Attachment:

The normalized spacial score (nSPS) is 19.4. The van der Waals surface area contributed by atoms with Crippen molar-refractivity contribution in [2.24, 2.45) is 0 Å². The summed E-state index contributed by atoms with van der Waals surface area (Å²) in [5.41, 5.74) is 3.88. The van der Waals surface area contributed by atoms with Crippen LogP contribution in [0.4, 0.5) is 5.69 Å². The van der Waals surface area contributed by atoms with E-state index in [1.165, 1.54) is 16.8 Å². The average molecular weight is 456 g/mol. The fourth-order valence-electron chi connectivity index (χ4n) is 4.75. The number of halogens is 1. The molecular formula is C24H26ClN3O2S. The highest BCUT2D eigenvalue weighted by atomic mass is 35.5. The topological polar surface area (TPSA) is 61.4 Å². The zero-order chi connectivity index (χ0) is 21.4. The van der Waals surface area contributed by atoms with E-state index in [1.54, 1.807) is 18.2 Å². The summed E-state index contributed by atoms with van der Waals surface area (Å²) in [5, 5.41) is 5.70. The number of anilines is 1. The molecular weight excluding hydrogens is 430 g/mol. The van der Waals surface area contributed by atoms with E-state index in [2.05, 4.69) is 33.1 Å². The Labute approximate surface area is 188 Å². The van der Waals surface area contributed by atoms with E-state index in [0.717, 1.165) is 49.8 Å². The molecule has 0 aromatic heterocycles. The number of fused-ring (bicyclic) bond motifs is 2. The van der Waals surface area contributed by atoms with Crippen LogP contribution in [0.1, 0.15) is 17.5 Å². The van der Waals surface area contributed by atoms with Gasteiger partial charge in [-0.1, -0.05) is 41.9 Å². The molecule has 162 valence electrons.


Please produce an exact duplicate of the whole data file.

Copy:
The normalized spacial score (nSPS) is 19.4. The van der Waals surface area contributed by atoms with Crippen molar-refractivity contribution in [2.24, 2.45) is 0 Å². The summed E-state index contributed by atoms with van der Waals surface area (Å²) in [5.41, 5.74) is 3.88. The van der Waals surface area contributed by atoms with Crippen LogP contribution in [0.4, 0.5) is 5.69 Å². The van der Waals surface area contributed by atoms with E-state index in [1.165, 1.54) is 16.8 Å². The average molecular weight is 456 g/mol. The fourth-order valence-electron chi connectivity index (χ4n) is 4.75. The number of halogens is 1. The molecular formula is C24H26ClN3O2S. The highest BCUT2D eigenvalue weighted by atomic mass is 35.5. The topological polar surface area (TPSA) is 61.4 Å². The zero-order chi connectivity index (χ0) is 21.4. The van der Waals surface area contributed by atoms with E-state index in [1.54, 1.807) is 18.2 Å². The summed E-state index contributed by atoms with van der Waals surface area (Å²) in [5, 5.41) is 5.70. The number of anilines is 1. The molecular weight excluding hydrogens is 430 g/mol. The van der Waals surface area contributed by atoms with E-state index in [2.05, 4.69) is 33.1 Å². The Labute approximate surface area is 188 Å². The van der Waals surface area contributed by atoms with E-state index in [0.717, 1.165) is 49.8 Å². The molecule has 0 aromatic heterocycles. The number of fused-ring (bicyclic) bond motifs is 2. The van der Waals surface area contributed by atoms with Crippen LogP contribution in [0.1, 0.15) is 17.5 Å². The van der Waals surface area contributed by atoms with Gasteiger partial charge in [-0.1, -0.05) is 41.9 Å². The molecule has 162 valence electrons.